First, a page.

Question: N.W. from Edgewood: I’m going through a divorce. Will this affect my credit score?
A:The inherent act of divorce will not impact your credit score, but, yes, it could fluctuate depending on your debt obligations and other aspects of your financial situation.
For instance, let’s say you and your soon-to-be ex owe money on a joint credit card. Even though a judge may rule that your ex is responsible to pay off this debt, your name is still on the account. Therefore, in the eyes of the card issuer, you’re still equally as responsible. So, if your ex doesn’t make payments on time, your credit score will take a hit.
If you’re considering closing a joint credit card – which is likely a good idea – just understand this action also has consequences. Remember, your "credit utilization ratio" accounts for about 30% of your FICO credit score. If you close a card, you’re reducing the amount of available credit at your disposal. So, even if your spending levels remain the same, your credit utilization ratio will increase. This will lower your score for a while.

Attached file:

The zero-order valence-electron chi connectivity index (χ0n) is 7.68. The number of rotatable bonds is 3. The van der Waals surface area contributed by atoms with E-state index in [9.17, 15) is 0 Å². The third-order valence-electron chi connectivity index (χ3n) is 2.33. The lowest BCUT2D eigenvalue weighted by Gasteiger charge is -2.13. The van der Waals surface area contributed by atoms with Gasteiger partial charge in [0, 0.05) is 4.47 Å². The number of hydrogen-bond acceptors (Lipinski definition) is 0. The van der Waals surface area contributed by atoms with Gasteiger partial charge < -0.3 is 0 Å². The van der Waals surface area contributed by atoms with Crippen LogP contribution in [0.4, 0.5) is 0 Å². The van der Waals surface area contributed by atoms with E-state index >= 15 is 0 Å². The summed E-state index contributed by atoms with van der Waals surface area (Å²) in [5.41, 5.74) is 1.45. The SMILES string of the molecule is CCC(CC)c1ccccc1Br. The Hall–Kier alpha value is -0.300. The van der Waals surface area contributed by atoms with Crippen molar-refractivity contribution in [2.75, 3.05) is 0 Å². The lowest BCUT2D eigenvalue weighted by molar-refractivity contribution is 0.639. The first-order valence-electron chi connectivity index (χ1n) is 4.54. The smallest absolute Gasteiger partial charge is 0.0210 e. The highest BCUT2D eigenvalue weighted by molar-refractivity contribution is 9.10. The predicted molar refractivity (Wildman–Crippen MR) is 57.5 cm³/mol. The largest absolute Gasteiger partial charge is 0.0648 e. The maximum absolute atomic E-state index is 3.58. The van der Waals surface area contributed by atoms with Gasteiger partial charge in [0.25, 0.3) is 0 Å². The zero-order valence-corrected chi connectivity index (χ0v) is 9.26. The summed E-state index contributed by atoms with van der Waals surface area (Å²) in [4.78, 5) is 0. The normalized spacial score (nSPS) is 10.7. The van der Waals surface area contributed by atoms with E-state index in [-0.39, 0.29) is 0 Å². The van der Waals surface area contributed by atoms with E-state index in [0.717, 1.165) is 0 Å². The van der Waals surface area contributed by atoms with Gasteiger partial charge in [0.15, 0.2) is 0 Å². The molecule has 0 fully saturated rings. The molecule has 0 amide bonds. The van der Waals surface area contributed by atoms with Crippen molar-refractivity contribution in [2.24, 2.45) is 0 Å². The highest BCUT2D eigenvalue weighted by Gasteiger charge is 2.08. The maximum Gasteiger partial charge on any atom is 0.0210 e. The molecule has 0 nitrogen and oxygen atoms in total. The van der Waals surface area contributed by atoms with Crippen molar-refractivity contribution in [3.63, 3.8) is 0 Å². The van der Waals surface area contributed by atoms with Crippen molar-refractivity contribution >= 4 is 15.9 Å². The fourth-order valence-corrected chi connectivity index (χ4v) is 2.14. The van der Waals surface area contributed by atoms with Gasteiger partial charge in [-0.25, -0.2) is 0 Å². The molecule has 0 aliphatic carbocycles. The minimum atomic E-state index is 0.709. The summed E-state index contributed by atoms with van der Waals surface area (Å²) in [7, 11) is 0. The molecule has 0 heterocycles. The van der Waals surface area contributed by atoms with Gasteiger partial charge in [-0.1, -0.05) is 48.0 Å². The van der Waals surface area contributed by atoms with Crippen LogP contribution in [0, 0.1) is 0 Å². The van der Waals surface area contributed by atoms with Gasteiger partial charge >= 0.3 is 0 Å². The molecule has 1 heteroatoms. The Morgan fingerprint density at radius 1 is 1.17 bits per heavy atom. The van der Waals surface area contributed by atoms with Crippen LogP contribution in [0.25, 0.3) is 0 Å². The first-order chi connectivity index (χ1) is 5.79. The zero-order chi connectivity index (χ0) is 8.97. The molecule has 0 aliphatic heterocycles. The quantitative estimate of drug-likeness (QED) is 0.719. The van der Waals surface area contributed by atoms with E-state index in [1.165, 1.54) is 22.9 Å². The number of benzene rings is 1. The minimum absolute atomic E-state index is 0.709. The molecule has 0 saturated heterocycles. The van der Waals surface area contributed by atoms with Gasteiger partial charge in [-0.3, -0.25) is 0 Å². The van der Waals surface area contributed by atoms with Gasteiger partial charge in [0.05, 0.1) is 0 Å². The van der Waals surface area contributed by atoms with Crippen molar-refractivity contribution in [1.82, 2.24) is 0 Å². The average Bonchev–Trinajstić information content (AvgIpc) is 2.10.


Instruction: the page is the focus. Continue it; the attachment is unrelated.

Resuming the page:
Here’s The Simply Money Point: We highly recommend monitoring your credit score and your credit report (yes, they’re two different things) as you proceed through your divorce. You can view your credit report for free online at annualcreditreport.com (you can get one free report every 12 months from each of the three credit bureaus, so consider staggering when you access them). This is the easiest way to spot any missed payments, new accounts in your name and potential fraud. You can get your credit score for free at sites like creditkarma.com, credit.com, or, nowadays, through many major credit card issuers (just always be mindful of extra "add-ons" or "monitoring programs" that might charge a fee).